Thursday, September 08, 2011

Disciplinary suspension without pay


Disciplinary suspension without pay
Wachtmeister v Andrus, 279 A.D.2d 82

Clearly an employee against whom disciplinary charges have been filed pursuant to Section 75 of the Civil Service Law may be suspended without for up to thirty days pending a resolution of the disciplinary action. If the final determination is not made on or before the thirtieth day, the individual must be restored to the payroll.

In Margaret Wachtmeiser's case, the Clinton County Director of Public Health, John V. Andrus, followed the procedure set out in Section 75. Charges were filed against Wachtmeister on January 27, 1998 and she was suspended without pay for 30 days in accordance with Section 75(3) of the Civil Service Law. She was restored to the payroll on February 26, 1998.

On April 2, 1998, however, Wachtmeister was again removed from the payroll, this time in accordance with the terms of her signed “release.” The release provided that Wachtmeister agreed to be removed from the Department's payroll pending a final determination of the disciplinary proceeding in exchange for an adjournment of her scheduled hearing.

As the Wachtmeister decision demonstrates, the employer may remove an individual from the payroll pending a final determination of disciplinary charges in the event the employee elects to postpone the hearing.

In contrast, if the appointing authority seeks to postpone the hearing, it could not condition the adjournment on the removal of the employee from the payroll.

Wachtmeister, a public health nurse, was charged with, and found guilty of, numerous specifications of misconduct in connection with her performance of her duties. Andrus adopted the hearing officer's findings and imposed the penalty recommended: termination. After being dismissed from her position, Wachtmeister sued for her back pay for the period she was suspended without pay in excess of thirty days.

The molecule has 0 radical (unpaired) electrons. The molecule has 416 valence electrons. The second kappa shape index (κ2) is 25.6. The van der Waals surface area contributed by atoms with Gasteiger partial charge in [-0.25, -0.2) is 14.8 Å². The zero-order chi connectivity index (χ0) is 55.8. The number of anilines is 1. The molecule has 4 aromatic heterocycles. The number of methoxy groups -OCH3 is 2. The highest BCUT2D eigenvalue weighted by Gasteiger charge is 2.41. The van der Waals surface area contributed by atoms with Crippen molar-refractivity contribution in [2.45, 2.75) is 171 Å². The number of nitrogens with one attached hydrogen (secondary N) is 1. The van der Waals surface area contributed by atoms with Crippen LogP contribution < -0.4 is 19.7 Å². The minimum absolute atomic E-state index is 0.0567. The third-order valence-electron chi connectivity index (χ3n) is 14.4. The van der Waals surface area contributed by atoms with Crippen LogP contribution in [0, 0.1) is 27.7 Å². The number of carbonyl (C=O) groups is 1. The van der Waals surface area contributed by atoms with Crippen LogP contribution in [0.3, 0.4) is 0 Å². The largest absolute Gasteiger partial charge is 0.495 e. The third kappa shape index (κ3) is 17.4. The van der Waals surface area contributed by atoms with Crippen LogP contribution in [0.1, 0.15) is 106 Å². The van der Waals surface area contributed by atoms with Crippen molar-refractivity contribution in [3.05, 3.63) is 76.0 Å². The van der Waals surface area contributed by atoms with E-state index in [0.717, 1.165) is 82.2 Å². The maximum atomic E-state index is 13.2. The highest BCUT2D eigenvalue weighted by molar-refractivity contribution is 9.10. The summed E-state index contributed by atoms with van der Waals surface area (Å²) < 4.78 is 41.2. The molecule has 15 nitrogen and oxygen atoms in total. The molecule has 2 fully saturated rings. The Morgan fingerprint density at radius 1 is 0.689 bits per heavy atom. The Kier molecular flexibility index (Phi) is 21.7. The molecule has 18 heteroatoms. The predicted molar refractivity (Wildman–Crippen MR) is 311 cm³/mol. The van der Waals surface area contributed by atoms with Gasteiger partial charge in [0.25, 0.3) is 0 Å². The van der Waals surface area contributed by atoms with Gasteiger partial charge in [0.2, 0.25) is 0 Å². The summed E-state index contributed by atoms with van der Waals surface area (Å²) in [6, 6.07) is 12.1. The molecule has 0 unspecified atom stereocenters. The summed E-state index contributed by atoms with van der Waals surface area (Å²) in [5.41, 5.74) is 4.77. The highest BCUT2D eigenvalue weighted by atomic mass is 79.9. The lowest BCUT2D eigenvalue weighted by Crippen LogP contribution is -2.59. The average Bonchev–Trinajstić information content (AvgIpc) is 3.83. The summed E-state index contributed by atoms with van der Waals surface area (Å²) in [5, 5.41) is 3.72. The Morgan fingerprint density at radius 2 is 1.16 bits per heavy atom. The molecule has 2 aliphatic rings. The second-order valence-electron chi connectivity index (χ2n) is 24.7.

The Appellate Division rejected Wachtmeister claim for back pay for this period as she had been removed from the payroll consistent with the terms of the “release.” It had no difficulty with concept of suspending the employee without pay under such circumstances.

The court also rejected Wachtmeister's appeal in which she claimed that she was coerced into executing the release, finding that the record fails to substantiate her conclusory allegation on this point.

Further, the court rejected Wachtmeister's contention that the hearing officer's finding were not supported by substantial evidence, commenting that the record contained testimony provided “painstaking detail regarding each of the specifications of misconduct set forth in charges 1 through 5 [when] coupled with the voluminous documentary evidence [in the record] ... provides overwhelming evidence of [Wachtmeister's] misconduct.”


Handbooks focusing on State and Municipal Public Personnel Law continue to be available for purchase via the links provided below:

The Discipline Book at http://thedisciplinebook.blogspot.com/

Challenging Adverse Personnel Decisions at http://nypplarchives.blogspot.com

The Disability Benefits E-book: at http://section207.blogspot.com/

Layoff, Preferred Lists at http://nylayoff.blogspot.com/

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